A Partisan Disaster

The proposed articles of impeachment have been released and they allege that President Trump attempted to use tax-payer dollars to obtain foreign government influence in a U.S. election or to harass a U.S. Citizen – at least as I read them. Because Democrats control the House, they will vote impeach the President. Then the matter will be sent to the Senate for trial – which will be a lengthy public affair, aired on television, that will result in the President remaining or removed from office. It is no small matter to impeach a President. 

Unsurprisingly, the Judiciary Committee voted on the articles along party lines. The same will occur during a full vote. No one knows what the future holds, but the whole matter is an unmitigated disaster for America. The Democrats are standing up for the rule of the law; while Republicans are bankrupting America’s soul to support the type of President the founders feared most, and that the Constitution was clearly drafted to avoid. 

During and after the Clinton impeachment, the now deceased but highly influential legal philosopher Ronald Dworkin described impeachment as a “constitutional nuclear weapon that should be used only in the gravest emergencies.” This is because impeachment is not subject to review – whatever the outcome is, that outcome is final. It allows Congress to remove the only nationally elected official, and there is nothing to stop a party with the necessary votes and ambition from removing any President regardless of crimes committed.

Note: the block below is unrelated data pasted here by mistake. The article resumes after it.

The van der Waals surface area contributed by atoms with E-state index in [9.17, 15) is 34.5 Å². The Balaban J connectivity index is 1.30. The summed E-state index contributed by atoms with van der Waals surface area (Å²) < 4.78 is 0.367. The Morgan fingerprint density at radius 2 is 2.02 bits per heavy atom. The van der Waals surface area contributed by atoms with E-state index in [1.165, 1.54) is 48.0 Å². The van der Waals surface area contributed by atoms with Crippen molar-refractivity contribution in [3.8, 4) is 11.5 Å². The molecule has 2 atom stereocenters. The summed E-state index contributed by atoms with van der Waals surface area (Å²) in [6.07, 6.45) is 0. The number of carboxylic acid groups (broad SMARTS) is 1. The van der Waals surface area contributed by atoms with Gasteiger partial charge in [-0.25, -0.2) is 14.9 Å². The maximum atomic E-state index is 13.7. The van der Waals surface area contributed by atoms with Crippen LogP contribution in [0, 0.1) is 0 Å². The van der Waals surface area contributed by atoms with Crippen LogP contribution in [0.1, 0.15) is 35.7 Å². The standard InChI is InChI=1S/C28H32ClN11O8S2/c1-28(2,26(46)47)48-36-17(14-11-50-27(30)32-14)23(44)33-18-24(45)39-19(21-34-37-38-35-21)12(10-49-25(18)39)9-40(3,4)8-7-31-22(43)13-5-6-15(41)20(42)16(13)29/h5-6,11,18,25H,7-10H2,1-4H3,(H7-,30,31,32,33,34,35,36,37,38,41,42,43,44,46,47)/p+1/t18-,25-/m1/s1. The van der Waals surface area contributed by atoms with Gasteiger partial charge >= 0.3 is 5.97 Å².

According to Dworkin, the only check on Congress’ power is a broad understanding – shared across parties and ideologies – that impeachment is a last resort only to be used in an emergency where it would be dangerous to allow a President to remain in office. What is an impeachable offense, he asked? The President must be a constitutional and public danger, and his actions must involve the subversion of public funds or force for personal gain, such as taking bribes of sending soldiers to war for the express purpose of personally profiting of the action.

What is not impeachable is a morally disappointing president who is a bad example for our children. This means actions that can wait for the judgment of history or post-presidency punishment are not impeachable offenses. For example, Clinton’s transgressions were not impeachable offenses; likewise for Andrew Johnson’s conduct. It also means that Nixon’s dirty deeds were impeachable offenses. Dworkin ultimately concluded that the impeachment of Clinton was a grave mistake and a threat to our Constitution because the actions of Republicans were like a coup. 

Do President Trump’s actions meet the Dworkin test? The President’s alleged acts must involve the subversion of public funds or force for personal gain, or for illegal use; taking bribes, or sending soldiers to war for personal gain. It is alleged that the President used public money to get a foreign government to investigate a rival and influence a U.S. election. This is the very definition of subverting public funds for personal gain – and is all the more galling given that Conservatives consistently shed crocodile tears in regard to fiscal restraint.